GIRL KILLED BY BOMB
Head Blown to Pieces When She
Opens Express Package.
Offlc Manager Fatally Hurt by Ex
ptai'in Every Window In Build
ing I Shattered.
Nev York. Dec. 11. A bomb deliv
ered in the offlco of the O. K. llottlins
company, 524-530 West Thirty-eighth
st.-ct't, exnl-xled and killed an eight-een-yeaV-oId
gfrl. Ida Anusewitx.
Thimas MrCabe, the office manager,
-an f.ifaliy hurt.
The bomb was delivered by an ex
pressman and when the girl opened It
her hfod was blown almost to pieces.
N'-arly every window in the building
Deputy Commissioner Dougherty
took personai command of the search
for the aender of the Infernal machine
and iie ia aided by a score of dctec
tivt?:l. inspector Owen Kagan of the bu
reau of combustible of the fire, de
partment, after an examination of tho
fragments of the bomb, declared that
t had beer, exploded by an electrical
"From my investigation I am sure
the bomb was similar to those which
killed Mrs. Helen Taylor and Mr.
Hera Jn the Bronx some time ago."
he. "The bomb was evidently
'.prrirnl of terrific explo-
w which the detective
'"V"as the Tact that 'No. 2d htate
streerf was stamped on tho package,
U. 3. PLACES 8LAME ON HEN
0-p,5rt Tiont o' Justice Has Discovered
TVit No Nation Wide Storage
tt'iisliir.Kton. Dec. 13. After several
weeits f. investigation, officials of the
department, of Justice have reached
tl:e -ronclusion that there is little
ground for belief that a nation-wide
coli-sfore "trust" exists. Every
I'nited ytatea attorney in the coun
try was pressed Into service for a
rpiick survey of the cold-storage field,
and their report to Washington In
dicate flint, while combines have been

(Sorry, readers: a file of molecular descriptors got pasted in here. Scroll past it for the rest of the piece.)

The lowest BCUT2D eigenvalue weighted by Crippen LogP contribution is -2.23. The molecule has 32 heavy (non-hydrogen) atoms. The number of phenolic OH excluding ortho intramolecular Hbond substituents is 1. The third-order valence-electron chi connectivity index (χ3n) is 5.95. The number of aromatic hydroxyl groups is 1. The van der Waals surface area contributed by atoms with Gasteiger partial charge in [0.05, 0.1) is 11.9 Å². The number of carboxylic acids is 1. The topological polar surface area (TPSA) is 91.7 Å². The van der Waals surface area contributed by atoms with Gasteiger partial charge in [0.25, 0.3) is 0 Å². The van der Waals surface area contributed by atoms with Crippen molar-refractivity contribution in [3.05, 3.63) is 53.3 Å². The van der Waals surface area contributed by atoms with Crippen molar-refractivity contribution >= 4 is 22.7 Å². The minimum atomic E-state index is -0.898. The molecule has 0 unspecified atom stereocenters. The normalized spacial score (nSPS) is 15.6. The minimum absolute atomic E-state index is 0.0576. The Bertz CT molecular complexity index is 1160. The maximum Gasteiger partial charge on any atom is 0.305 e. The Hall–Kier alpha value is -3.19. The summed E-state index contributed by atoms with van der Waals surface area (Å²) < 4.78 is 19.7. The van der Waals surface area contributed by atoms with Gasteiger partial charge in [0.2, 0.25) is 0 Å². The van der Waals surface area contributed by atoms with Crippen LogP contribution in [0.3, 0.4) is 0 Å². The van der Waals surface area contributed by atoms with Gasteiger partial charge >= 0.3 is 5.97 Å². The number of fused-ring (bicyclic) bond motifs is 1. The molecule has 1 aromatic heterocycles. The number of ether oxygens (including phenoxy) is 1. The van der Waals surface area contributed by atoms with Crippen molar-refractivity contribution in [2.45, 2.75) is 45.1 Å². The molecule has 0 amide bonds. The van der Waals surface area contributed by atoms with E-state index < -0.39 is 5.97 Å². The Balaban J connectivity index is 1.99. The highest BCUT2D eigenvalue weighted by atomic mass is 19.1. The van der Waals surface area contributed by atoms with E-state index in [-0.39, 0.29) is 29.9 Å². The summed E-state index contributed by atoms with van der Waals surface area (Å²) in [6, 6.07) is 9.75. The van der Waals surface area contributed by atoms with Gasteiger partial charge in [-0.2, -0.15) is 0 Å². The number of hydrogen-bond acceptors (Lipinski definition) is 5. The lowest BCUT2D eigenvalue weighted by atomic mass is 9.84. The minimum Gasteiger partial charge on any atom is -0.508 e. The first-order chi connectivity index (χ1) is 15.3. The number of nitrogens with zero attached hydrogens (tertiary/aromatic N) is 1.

formed in a few of the large cities,
there l iio reason to believe there is
a cold -dforase trust, controlling the
price of egg ami other products in
HiJ part of the country. The local
combinations will be scrutinized to
learn if any Interstate relations exist.
The inquiry ha tended to put the de
partment of Justice on the side of the
department of agriculture, placing
notch of the blame for high egg and
poultry pricos not on cold-storage men,
but on the hen.
LAKE STORMS VICTIMS 244
Los J Life and Marine Property
From November 8 to 11 Given
Washington. Dec. 13 Two hundred
and forty-rour lives were lost in the
storm that swept the Great Lakes No
vember 8 to 11. according to report
by Secretary of Commerce Redtield.
No ships equipped with wireless out
fits were lojt, but nineteen vessels
nol so protected went down, the re
port says. Application from fifty own
er of lake vessels have beou received
since the storm for permission to out
fit thuir ships with wireless.
STEAVER GOES ON THE ROCKS
Tt-e Gervona a Totl Wreck on the
Coast 20 Miles North of
Cap Race, N. F.
St. Johns. N. V.. Dec. 13. Tho
stc.tmship Gervona, of the Cairn line,
t.t.i ashore at Hear's cove, 20 mile
north of ap Huce, and will be a
total wreck. The steamship grounded,
in a dense fog. Her forehoid Is full
of unLer The captain and crew are
otan-t'r.4 by the ship. The Gervona
was bound for Portland with Z,i
Vino of coal.
Murderer Is Electrocuted.
f olumojs, O., Dec. 13. Frank Kin
ney, who killed Ralph K. fly rue. a re
tired laki captain ia Cleveland last
February, was electrocuted In the pun
tutiary here. He died without re
vculluf bit yt Ufa.
TAMPIGQ IS TAKEN
HUERTA'8 TROOPS DEFEATED IN
BIG BATTLE AS U. S. MARINES
BRITISH CONSULATE INVADED
Villa' Men Seize Son of Wealthy
Luis Terrazaa While He Is Under
King George's Flag Federals Slay
Mexico City, Dec. 13. Rebels cap
tured Tamplco from the federals on
Thursday. About the same timo the
chamber of deputies granted the spe
cial power asked for by President
Huerta over the departments of In
terior and finance.
Juarez, Dec. 13. American who ar
rived on Thursday from Chihuahua re
ported that since their occupation of
that city the rebels had entered the
ISritish vice-consulate and forcibly
seized Luis Terrazas-, Jr., a son of tht
wealthiest land owner in Mexico, and
after carrying him through the streets,
placed him In Jail. The rebel also
served notice on 100 Spanish residents
of Chihuahua that they roust leave
the city within ten hour.
The Invasion of the Dritish consul